The United States Congress recently asked that long-term care providers offer policy recommendations for the health care Reform Act. These policy recommendations and requests for these recommendations came on the heels of the new health care reform act ignoring any long-term care issues. Currently, Medicare does not cover long-term care unless it is a post-acute related issue. This means that issues directly following an inpatient or outpatient procedure are covered under long-term care in Medicaid. However, if it is the illness or issue was not incurred during an outpatient, inpatient, or because of outpatient inpatient procedure that Medicare does not cover long-term care. This was a major issue for several providers of long-term care insurance.
As a result, long-term care insurance providers were seeing a decrease in sales because the long-term care insurance would not, at the time, meets the gap between Medicare and the long-term care itself. In fact, in many states, women were being penalized with a higher or long-term care insurance quote then a male in their same age group with their same issues illnesses. All of these combined led to several provider recommendations.
On August 20, 2013, an 88-page document was given to Congress by the American Health Care Association and the National Center for Assisted-Living. The American Health Care Association and the National Center for Assisted Living are the United States largest providers of long-term care. This 88-page response to Congress in included all recommendations made by the major organizations. Of these recommendations, the following were included.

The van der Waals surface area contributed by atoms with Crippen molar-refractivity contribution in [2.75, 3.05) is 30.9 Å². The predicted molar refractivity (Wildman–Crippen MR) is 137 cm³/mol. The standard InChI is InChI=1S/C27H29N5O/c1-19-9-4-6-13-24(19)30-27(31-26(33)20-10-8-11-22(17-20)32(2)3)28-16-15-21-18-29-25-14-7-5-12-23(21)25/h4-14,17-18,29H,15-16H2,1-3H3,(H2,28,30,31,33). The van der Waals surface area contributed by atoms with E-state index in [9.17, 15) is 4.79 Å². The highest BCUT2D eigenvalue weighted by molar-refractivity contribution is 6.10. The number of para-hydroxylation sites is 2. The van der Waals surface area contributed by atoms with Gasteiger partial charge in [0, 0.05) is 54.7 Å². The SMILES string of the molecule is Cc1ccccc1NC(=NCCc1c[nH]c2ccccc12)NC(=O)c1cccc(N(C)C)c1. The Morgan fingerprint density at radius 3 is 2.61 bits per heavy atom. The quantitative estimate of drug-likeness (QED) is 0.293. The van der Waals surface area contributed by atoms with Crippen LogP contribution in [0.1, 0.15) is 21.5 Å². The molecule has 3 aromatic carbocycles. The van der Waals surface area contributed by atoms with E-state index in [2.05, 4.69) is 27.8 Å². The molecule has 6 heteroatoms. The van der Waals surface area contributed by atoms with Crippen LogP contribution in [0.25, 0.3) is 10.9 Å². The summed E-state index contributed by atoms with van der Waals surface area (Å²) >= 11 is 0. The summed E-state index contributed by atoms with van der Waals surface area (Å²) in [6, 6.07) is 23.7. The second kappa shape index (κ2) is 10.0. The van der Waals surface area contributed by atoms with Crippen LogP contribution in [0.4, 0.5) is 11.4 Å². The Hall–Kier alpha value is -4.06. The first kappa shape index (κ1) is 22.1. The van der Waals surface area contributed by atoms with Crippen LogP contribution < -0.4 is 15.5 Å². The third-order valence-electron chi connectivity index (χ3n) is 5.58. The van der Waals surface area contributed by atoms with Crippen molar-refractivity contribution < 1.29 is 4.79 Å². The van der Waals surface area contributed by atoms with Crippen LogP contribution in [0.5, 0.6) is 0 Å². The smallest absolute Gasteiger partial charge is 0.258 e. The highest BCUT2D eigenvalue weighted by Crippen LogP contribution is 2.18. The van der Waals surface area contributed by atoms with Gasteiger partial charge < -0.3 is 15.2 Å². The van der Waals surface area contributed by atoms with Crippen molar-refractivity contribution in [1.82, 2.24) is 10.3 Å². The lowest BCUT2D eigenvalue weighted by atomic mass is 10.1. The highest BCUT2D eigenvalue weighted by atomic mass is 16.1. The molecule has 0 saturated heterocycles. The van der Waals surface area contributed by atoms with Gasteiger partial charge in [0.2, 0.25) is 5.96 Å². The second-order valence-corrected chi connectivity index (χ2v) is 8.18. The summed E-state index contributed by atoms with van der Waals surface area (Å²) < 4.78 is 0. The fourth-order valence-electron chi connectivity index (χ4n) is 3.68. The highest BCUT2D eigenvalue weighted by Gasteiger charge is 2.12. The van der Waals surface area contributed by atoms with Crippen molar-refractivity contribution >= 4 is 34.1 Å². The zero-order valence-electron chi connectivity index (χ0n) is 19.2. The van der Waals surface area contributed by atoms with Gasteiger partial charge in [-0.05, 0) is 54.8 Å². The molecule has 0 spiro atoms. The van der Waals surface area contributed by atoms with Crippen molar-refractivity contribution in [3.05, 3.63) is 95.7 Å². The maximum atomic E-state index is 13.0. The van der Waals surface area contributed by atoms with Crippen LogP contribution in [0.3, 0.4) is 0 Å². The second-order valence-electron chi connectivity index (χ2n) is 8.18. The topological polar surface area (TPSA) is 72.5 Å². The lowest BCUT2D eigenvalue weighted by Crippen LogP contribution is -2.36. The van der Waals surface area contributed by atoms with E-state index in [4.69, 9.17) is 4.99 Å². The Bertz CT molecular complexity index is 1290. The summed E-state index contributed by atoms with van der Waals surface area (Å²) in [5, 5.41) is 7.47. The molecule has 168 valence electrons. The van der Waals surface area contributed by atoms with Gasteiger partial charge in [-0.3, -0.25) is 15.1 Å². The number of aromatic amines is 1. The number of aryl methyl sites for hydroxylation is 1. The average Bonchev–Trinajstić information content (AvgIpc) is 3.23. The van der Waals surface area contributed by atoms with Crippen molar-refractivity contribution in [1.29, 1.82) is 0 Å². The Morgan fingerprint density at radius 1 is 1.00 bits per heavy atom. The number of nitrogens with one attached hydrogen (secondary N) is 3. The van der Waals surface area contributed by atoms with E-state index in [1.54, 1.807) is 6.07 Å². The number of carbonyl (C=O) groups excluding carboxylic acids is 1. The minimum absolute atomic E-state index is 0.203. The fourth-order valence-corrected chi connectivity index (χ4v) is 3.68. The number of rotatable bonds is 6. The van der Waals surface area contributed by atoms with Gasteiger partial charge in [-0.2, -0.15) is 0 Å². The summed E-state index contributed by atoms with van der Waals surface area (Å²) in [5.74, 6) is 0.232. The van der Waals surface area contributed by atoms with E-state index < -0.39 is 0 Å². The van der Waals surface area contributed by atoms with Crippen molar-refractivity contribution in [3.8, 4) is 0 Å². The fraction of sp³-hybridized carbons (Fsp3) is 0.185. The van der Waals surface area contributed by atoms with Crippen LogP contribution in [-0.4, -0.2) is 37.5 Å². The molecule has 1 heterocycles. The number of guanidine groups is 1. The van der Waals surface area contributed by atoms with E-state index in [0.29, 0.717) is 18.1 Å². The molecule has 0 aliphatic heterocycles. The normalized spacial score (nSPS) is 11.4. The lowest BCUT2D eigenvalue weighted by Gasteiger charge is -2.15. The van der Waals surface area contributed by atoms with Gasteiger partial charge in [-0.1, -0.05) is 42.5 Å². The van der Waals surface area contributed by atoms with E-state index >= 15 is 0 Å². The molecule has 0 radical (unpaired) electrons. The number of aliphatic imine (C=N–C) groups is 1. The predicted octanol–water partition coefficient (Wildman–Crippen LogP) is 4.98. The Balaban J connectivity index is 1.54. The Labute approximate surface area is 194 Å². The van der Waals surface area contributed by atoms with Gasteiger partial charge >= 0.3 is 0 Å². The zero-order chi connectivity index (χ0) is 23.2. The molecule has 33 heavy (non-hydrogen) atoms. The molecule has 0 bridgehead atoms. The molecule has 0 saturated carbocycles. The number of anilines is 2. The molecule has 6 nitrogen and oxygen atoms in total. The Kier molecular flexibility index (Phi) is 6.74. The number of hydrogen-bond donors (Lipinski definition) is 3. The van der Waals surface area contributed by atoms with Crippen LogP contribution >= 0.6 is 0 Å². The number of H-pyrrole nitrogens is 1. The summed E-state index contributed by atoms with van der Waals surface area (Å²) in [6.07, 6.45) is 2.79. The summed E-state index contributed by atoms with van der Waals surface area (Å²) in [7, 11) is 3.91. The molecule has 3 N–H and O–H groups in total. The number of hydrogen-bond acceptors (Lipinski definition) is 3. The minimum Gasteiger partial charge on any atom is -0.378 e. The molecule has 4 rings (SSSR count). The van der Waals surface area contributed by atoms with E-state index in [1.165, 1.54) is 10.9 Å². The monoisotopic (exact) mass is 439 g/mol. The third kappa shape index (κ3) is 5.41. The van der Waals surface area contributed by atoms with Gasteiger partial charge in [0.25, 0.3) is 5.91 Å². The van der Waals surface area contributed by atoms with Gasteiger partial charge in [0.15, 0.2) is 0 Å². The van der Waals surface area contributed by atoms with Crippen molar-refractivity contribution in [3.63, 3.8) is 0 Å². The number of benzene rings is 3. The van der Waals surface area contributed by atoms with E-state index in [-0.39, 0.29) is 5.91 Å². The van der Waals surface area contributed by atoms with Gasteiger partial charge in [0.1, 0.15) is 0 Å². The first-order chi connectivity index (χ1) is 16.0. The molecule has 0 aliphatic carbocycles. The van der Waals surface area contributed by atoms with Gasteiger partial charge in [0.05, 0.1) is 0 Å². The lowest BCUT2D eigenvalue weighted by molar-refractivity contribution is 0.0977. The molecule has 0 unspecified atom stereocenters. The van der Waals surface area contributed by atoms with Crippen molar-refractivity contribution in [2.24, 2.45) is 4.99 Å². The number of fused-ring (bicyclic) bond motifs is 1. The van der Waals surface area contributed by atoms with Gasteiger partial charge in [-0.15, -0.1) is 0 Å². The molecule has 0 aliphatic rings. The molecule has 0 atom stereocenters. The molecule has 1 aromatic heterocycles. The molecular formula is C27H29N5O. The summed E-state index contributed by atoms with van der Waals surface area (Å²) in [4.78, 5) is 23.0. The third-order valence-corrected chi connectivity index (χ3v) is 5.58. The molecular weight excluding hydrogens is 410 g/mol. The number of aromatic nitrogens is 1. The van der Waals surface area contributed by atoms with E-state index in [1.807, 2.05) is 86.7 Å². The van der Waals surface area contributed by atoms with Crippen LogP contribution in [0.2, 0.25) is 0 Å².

Eight policy changes, within the core policies, were discussed. These policy changes included the payments based on quality, skilled nursing, risk adjustments, assessments, the care tool, and payments that were included within bundled payment packages. These points were considered the most important for long-term care reform. The main critique offered by the American Health Care Association and the National Center for Assisted Living, was the all-inclusive health program put in place by the reform healthcare ask. This all-inclusive health program did not take into account long-term care, special needs, and more severe illnesses that place an individual into a bed-ridden status. It also did not include those individuals who need long-term care and do not fall under Medicare or Medicaid status. In addition, it did not cover individuals who were not part of the elderly group. In other words, a child with a long-term care illness that was not connected to a post-acute related issue, would not be covered under Medicaid or Medicare even if the child themselves was.
These reform recommendations have not been openly listed to the public. Only the points that they covered and considered to be vastly important. The 88-page document will be available online within the coming days. This document covers exactly what the recommendations are to the health care Reform Act committee and Congress. It is still unclear if Congress will be making any changes towards the health care act as it pertains to long-term care.